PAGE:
The explosion of tourism in Athens threatens ancient sites

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<p><figcaption class=Photograph: Alexandros Beltes/EPA

Hordes of tourists jostle in groups along the cobbled avenue below the Acropolis on a late November morning that is more summer than autumn. Others hop on and off the open double-decker buses that criss-cross the coast. A man dressed as an ancient marathon runner poses “for payment” with the majestic citadel in the background.

“We are having a fantastic year,” says Greek Tourism Minister Vassilis Kikilias. “It’s almost December and the season is still ongoing, and that’s exactly what we want: to extend it, a little at a time.”

Tourism in Athens, like Greece in general, has defied all expectations. The sector, the country’s economic engine, was budgeted to gross €15bn this year and looked doomed when bookings froze in February at the start of Russia’s invasion of Ukraine. Instead, earnings are more likely to exceed €18 billion with visitor numbers poised to approach 30 million – nearly three times the nation’s population – despite the war, the absence of Chinese visitors and the unwanted appearance of jellyfish. , says Kikilias.

At the height of summer, some 16,000 holidaymakers faced the arduous climb to the Acropolis every day. In the alleys of Plaka, the neighborhood below the ancient site, shopkeepers say they have never felt so comfortable. “If anything, we just want them to go home now,” says Anna Simou, who works at a contemporary Greek design shop in the neighborhood. “We are all exhausted and this is due to management hiring new staff.”

But the post-pandemic rebound is not without risk. Kikilias is the first to say the burgeoning industry needs to be spread more evenly beyond the “two and a half regions” that draw crowds. Sustainability is also on the mind of Kostas Bakoyannis, the mayor of Athens, who last week called for a tourist tax to be levied on visitors to deal with increased demand for services. At a time when the Greek capital was invariably seen as a transit route to the islands, more than 7 million tourists are estimated to have descended on the metropolis in 2022.

“It’s not fair that 650,000 permanent residents in the heart of ancient Athens have to foot the bill,” says Bakoyannis. “If we want to support the city, we have to adapt as almost all other European capitals have done and introduce a tourist tax on visitors.”

Americans arriving on 63 non-stop flights a week have been instrumental in making Greece the world’s third most popular travel destination this year, according to industry data. But as officials calculate the success of an industry accounting for 25% of GDP, the specter of overtourism – long evident on islands like Santorini – has raised concerns about the dangers rising numbers pose to the preservation of cultural jewels. .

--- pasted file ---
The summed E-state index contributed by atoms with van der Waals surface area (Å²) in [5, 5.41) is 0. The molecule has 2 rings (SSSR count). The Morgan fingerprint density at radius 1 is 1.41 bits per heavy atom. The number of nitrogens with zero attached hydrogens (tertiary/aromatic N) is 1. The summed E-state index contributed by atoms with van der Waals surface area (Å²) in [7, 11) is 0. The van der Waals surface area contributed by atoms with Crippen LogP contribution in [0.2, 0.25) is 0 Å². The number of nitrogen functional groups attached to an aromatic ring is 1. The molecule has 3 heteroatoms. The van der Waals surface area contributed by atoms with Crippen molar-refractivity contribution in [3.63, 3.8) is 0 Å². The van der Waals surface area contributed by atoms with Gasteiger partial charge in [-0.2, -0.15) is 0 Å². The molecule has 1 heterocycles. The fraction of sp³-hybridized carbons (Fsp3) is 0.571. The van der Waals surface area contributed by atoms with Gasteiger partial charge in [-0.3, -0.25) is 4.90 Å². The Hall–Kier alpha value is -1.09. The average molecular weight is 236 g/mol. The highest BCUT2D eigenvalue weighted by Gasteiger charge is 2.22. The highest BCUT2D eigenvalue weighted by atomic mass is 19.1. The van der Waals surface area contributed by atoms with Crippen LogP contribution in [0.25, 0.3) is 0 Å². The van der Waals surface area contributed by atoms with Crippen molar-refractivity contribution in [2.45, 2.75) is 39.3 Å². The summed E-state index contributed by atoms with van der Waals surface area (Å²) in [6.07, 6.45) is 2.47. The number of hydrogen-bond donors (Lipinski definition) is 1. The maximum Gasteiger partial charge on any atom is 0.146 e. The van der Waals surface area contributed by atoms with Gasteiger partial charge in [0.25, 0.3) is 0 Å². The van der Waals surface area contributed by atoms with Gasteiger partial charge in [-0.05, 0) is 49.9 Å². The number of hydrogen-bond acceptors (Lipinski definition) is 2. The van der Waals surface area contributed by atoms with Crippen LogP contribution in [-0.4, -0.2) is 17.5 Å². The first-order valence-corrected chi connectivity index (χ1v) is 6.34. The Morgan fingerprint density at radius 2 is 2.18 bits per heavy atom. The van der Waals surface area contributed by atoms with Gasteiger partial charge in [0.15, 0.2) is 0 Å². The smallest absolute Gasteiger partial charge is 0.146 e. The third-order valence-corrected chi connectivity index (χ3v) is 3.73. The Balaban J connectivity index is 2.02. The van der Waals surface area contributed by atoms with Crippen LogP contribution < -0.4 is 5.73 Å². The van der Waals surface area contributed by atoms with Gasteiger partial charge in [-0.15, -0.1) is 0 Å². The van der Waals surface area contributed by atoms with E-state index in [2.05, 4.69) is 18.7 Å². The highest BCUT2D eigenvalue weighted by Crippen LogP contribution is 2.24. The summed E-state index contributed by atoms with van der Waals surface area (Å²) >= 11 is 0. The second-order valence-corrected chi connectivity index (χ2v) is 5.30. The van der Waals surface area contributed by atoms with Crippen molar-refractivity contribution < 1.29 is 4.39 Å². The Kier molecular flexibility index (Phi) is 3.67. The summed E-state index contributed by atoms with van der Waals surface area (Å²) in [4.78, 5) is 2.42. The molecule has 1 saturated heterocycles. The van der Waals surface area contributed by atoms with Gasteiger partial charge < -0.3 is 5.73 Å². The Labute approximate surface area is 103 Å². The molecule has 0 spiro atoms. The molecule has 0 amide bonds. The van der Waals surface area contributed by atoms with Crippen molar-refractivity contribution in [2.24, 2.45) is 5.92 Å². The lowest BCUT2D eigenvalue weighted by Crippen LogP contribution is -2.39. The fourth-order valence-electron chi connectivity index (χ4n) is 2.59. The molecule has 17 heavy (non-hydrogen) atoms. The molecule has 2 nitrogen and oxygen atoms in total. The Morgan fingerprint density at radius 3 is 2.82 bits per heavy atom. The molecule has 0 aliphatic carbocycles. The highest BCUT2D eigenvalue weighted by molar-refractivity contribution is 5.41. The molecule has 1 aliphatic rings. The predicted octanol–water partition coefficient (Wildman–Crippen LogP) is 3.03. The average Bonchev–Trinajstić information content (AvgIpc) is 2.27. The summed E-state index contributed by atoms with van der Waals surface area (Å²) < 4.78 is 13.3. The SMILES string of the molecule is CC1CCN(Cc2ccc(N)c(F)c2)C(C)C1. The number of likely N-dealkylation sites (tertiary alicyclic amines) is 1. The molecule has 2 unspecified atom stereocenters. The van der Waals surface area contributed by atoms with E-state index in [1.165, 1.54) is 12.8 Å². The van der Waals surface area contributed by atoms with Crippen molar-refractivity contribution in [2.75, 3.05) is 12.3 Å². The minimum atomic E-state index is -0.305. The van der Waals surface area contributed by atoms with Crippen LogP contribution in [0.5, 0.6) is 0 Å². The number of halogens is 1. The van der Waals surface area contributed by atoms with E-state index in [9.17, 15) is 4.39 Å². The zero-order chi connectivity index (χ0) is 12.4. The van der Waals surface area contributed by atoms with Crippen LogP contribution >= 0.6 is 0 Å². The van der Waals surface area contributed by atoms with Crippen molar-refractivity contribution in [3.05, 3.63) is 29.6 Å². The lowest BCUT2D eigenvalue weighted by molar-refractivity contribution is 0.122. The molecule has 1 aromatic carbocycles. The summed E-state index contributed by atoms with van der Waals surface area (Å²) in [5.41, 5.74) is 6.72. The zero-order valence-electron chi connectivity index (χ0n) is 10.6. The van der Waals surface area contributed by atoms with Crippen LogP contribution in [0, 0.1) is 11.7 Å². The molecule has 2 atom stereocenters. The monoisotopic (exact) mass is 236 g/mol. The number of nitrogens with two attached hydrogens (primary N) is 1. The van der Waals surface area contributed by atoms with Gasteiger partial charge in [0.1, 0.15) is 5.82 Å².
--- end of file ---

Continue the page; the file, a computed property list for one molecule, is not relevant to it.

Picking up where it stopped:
As home to 18 Unesco World Heritage Sites, Greece is increasingly highlighting the challenges of managing visitor numbers, with experts emphasizing the fine balance that needs to be struck between the protection of ancient monuments and their development for tourist use. The 495-429 BC Acropolis, which is among the designated sites, was itself the center of controversy when in 2020 the government installed concrete pathways around Periclean’s masterpiece and an unsightly glass and steel elevator funded by donors private to improve access.

“The red lights are flashing,” says Peter DeBrine, Unesco’s chief tourism adviser.

DeBrine said studies have shown that, more than ever, travelers want sustainable options.

With tourism returning to both Europe and the United States, it was imperative, he said, that capacity measures be taken at popular heritage sites.

“We have gone from overtourism to revenge tourism with the same net effect,” he told the Guardian, describing the latter as a pent-up response to the pandemic. “What is needed is a radically different approach that starts with consumers but extends to tourism and heritage management. It is clear that the authorities must take steps to alleviate overcrowding at World Heritage sites if the tourist experience is not to be degraded and conservation assured.”

Unesco’s 50th anniversary conference in Delphi discussed the impacts of the climate crisis and overtourism. He urged members to change marketing tactics to focus on attracting fewer, high-spending, low-impact tourists rather than large groups.

“Our hope is that tickets will soon be sold online-only because that would be a safe way to limit access,” DeBrine says, adding that the season-based ticket price adjustment could also apply with admission tickets. which cost more in the height of summer. “Choosing to travel during the off or mid season has a huge impact.”

East Asian heritage sites recently began implementing a new Unesco visitor management and strategy tool to identify a baseline for sustainable tourism.

“He gave us a snapshot,” DeBrine explained. “We realize that tourism is the lifeblood of so many communities and is vital to local economies, but overtourism is a real danger. Either you’re smart and take measurements or you kill the goose that lays the golden egg.

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